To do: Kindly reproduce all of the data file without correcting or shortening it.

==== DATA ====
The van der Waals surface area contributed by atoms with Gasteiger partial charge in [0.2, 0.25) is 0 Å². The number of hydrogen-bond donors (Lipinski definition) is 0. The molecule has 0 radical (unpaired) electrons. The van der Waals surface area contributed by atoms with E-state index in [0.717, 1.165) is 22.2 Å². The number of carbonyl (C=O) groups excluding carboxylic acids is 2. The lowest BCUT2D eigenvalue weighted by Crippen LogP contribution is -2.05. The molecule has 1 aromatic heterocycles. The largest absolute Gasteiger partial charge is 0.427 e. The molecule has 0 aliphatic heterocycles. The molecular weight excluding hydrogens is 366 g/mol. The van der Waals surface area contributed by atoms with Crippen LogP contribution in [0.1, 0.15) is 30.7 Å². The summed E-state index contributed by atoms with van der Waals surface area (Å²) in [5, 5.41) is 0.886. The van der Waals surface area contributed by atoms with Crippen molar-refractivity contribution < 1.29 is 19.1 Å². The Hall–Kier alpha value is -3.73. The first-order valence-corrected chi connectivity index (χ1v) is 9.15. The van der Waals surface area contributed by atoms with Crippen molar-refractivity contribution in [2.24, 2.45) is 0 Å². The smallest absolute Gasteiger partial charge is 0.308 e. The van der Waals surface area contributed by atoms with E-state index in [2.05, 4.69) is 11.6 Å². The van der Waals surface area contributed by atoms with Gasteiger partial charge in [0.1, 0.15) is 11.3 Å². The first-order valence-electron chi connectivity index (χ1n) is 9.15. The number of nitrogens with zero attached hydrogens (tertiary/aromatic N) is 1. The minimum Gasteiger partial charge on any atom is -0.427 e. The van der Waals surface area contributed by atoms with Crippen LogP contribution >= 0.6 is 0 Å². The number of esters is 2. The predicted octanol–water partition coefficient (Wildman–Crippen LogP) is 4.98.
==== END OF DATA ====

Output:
The van der Waals surface area contributed by atoms with Gasteiger partial charge in [0.2, 0.25) is 0 Å². The number of hydrogen-bond donors (Lipinski definition) is 0. The molecule has 0 radical (unpaired) electrons. The van der Waals surface area contributed by atoms with E-state index in [0.717, 1.165) is 22.2 Å². The number of carbonyl (C=O) groups excluding carboxylic acids is 2. The lowest BCUT2D eigenvalue weighted by Crippen LogP contribution is -2.05. The molecule has 1 aromatic heterocycles. The largest absolute Gasteiger partial charge is 0.427 e. The molecule has 0 aliphatic heterocycles. The molecular weight excluding hydrogens is 366 g/mol. The van der Waals surface area contributed by atoms with Crippen LogP contribution in [0.1, 0.15) is 30.7 Å². The summed E-state index contributed by atoms with van der Waals surface area (Å²) in [5, 5.41) is 0.886. The van der Waals surface area contributed by atoms with Crippen molar-refractivity contribution < 1.29 is 19.1 Å². The Hall–Kier alpha value is -3.73. The first-order valence-corrected chi connectivity index (χ1v) is 9.15. The van der Waals surface area contributed by atoms with Crippen molar-refractivity contribution in [2.24, 2.45) is 0 Å². The smallest absolute Gasteiger partial charge is 0.308 e. The van der Waals surface area contributed by atoms with E-state index in [2.05, 4.69) is 11.6 Å². The van der Waals surface area contributed by atoms with Gasteiger partial charge in [0.1, 0.15) is 11.3 Å². The first-order valence-electron chi connectivity index (χ1n) is 9.15. The number of nitrogens with zero attached hydrogens (tertiary/aromatic N) is 1. The minimum Gasteiger partial charge on any atom is -0.427 e. The van der Waals surface area contributed by atoms with Crippen LogP contribution >= 0.6 is 0 Å². The number of esters is 2. The predicted octanol–water partition coefficient (Wildman–Crippen LogP) is 4.98.